Sex and Ageing

It is a well known saying that the young think they invented sex.

The trouble is, they also think they have a monopoly on all of the action too. They find it almost inconceivable, and even distasteful, that anyone over the age of 30 still has an active sex life, let alone one that may be better than theirs! Unfortunately, the television and glossy magazines encourage this opinion by only showing the young, fit and beautiful when sexual contact is being depicted. Even nowadays, they tend only to hint that older people might actually be having sex, and if they do, they usually make a joke of it. The truth is that the young, fit and beautiful are very much in the minority. Most people who are able to, or want to, continue to have an active sex life whether they are 19 or 90!

What is an ‘older’ person anyway?

You cannot be older or younger without someone to compare with. At 20 you are older than someone at 19, and at 100 you are older then someone at 99. This sounds obvious, but try to bear in mind that what matters is your attitude rather than your age. There is a real danger that you may be convinced you should not be having sex simply based on someone else noticing that you are older than them. This is simply not true – you have every much a right to a sex life as anyone else.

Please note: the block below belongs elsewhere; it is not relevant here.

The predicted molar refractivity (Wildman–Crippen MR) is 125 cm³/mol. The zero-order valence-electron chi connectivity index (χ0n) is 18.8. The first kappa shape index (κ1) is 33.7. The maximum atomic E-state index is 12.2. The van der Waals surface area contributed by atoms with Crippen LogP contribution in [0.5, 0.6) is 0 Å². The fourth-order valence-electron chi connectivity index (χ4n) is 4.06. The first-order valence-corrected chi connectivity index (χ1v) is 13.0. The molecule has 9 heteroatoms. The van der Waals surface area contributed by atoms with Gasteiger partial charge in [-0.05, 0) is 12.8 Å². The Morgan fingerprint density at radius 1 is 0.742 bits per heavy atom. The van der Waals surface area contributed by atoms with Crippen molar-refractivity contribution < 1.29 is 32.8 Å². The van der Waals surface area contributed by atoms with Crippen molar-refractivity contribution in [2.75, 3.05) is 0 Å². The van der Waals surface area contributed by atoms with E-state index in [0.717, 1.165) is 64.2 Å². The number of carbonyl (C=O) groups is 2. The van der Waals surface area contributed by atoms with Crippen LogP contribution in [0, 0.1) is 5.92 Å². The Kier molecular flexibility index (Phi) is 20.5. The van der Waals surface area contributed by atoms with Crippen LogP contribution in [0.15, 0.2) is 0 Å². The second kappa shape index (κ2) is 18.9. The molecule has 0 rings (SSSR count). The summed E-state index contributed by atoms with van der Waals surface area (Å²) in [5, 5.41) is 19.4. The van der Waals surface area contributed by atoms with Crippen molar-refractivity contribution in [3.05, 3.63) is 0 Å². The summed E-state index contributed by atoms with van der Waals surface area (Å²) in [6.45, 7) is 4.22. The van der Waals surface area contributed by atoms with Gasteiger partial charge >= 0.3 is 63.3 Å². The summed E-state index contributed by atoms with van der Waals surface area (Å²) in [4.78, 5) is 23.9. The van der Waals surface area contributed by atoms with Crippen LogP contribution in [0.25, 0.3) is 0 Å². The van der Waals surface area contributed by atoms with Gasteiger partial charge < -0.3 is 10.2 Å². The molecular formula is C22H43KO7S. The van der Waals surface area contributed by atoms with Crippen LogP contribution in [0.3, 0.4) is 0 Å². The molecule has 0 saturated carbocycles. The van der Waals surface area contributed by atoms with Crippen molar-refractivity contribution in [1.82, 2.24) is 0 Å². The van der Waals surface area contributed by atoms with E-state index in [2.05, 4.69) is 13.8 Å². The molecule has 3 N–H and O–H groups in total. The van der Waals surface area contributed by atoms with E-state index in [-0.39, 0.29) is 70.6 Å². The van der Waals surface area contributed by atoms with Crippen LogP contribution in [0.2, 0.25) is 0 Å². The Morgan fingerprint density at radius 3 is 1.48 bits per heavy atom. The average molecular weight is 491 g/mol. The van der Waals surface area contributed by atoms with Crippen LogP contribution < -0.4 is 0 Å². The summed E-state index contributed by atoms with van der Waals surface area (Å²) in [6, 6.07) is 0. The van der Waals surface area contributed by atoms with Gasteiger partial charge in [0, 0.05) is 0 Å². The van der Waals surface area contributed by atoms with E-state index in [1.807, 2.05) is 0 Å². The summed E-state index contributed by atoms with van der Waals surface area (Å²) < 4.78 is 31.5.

What should a sex life be like as you grow older?

It is exactly the same as it was when you were younger. You may choose not to engage in any sexual activity at all, at any age, and this is your right. You may simply engage in masturbation or a variety of activities with any number of partners of either sex. Today in our modern society, there is a much more open and relaxed attitude to sex than there has been. You have a greater freedom of choice now than probably at any other time. You have the right to make your own choices. Don’t allow yourself to be bullied into giving up an activity that can be enjoyable, stimulating and emotionally and physically beneficial.

How does ‘normal’ ageing affect sexual activity?